Did You Know?
by Ken Carr
Last quarter, “Did You Know” dealt with NCR before Mr. Patterson bought the business and ended with his purchase of the business for $6500 in 1884. Here is the rest of the early story.
First let me say that since the publishing of the last newsletter, I have come across another account of Mr. Patterson’s purchase of NCR and found another name listed as the seller. Further research indicates that Mr. Jacob Eckert had sold controlling interest to a Dayton businessman by the name of George Phillips. Mr. Patterson made the purchase from Mr. Phillips.
Mr. Patterson was pleased with his purchase and was confident that it was the beginning of something big. That confidence was short lived. When he announced the news of his new purchase, it was met with disbelief and jeers from his Dayton business associates. Mr. Patterson was shaken by that reception. He quickly returned to Mr. Phillips and requested that the sale be cancelled, which was met with a definite “no”. He even offered Mr. Phillips $2000 to cancel the sale and take back the stock. Still it was a “no”. Mr. Phillips reportedly said, “Take it back, I wouldn’t take it back if you gave to me.” Mr. Patterson’s reply was prophetic. “Very well, I’m going into the cash register business and will make a success of it.” I wonder if the reaction by his Dayton business associates and the sarcastic attitude of Mr. Phillips didn’t just play a part in his passion to succeed with his new adventure.
One of Mr. Patterson’s first moves was to change the name of the company from The National Manufacturing Company to the National Cash Register Company and then he set out immediately to improve the early Ritty machines. The Ritty paper roll register, which involved the bothersome counting of holes and then the adding together those totals, was abandoned in favor of the “detail adder” which used counter wheels to indicate sales. This unit, in 1900, led to the cash register that would mechanically add all sub totals into a grand total. Other improvements followed in rapid succession.
From the beginning he realized that if his new company was going to be successful, he would have to make “cash register” a byword in the vocabulary every merchant in America. He tackled the problem of publicizing his unknown product and convincing merchants that their centuries-old method of handling of money was not adequate. In his efforts to educate retailers, he blazed a trail of sales techniques that are in use yet today. He was the first to have a school for his salesmen, to establish sales quotas, to hold regular sales meetings and conventions, to teach salesmanship through visual media such as pictures, slides and movies, and to use direct mail advertising.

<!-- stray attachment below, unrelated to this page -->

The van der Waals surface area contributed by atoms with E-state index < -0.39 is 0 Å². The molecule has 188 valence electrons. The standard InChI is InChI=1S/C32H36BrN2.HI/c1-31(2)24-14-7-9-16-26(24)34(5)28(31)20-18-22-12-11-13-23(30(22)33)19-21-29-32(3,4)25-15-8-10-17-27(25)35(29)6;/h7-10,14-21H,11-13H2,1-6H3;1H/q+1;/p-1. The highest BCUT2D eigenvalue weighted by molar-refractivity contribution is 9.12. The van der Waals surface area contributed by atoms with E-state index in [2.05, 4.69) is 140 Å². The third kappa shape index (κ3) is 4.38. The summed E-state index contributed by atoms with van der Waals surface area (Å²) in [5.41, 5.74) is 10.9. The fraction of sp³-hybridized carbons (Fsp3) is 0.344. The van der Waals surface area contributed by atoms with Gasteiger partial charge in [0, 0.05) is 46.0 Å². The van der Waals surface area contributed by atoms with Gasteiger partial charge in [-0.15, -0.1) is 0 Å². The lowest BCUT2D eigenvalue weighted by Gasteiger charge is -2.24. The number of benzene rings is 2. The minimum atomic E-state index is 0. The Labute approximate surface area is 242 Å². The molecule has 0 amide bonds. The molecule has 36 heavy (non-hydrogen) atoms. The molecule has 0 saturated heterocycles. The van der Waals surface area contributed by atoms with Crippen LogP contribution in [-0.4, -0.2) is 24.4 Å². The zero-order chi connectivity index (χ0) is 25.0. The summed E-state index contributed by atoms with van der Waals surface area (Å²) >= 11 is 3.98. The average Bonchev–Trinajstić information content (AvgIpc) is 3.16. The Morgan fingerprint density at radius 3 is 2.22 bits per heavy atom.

Profits were immediately put back into the business to improve the product, to finance a growing work force, to add production lines at the new manufacturing facility, to expand the educational programs, and to advertise the advantages of the cash register to the business world.
Early NCR salesmen would take with them a full size cash register when calling on a potential customer. They were often met by unhappy clerks with verbal treats and many times actual violence. The clerks resented the new machines calling them “thief catchers”. (Sound familiar? Remember the negative reaction of grocery checkout clerks to the early laser scanners). To foil the hostile actions of the clerks, Mr. Patterson had a midget three key demo model made and sent to his salesmen. When calling on a potential customer, the salesmen could easily enter a business carrying the demo cash register hidden away in a small case. They then could show it to the merchant in a back room, close the sale and leave without the clerks ever knowing about it.
With the introduction of the cash register in England in 1885, NCR laid the foundation for becoming the global business it is today.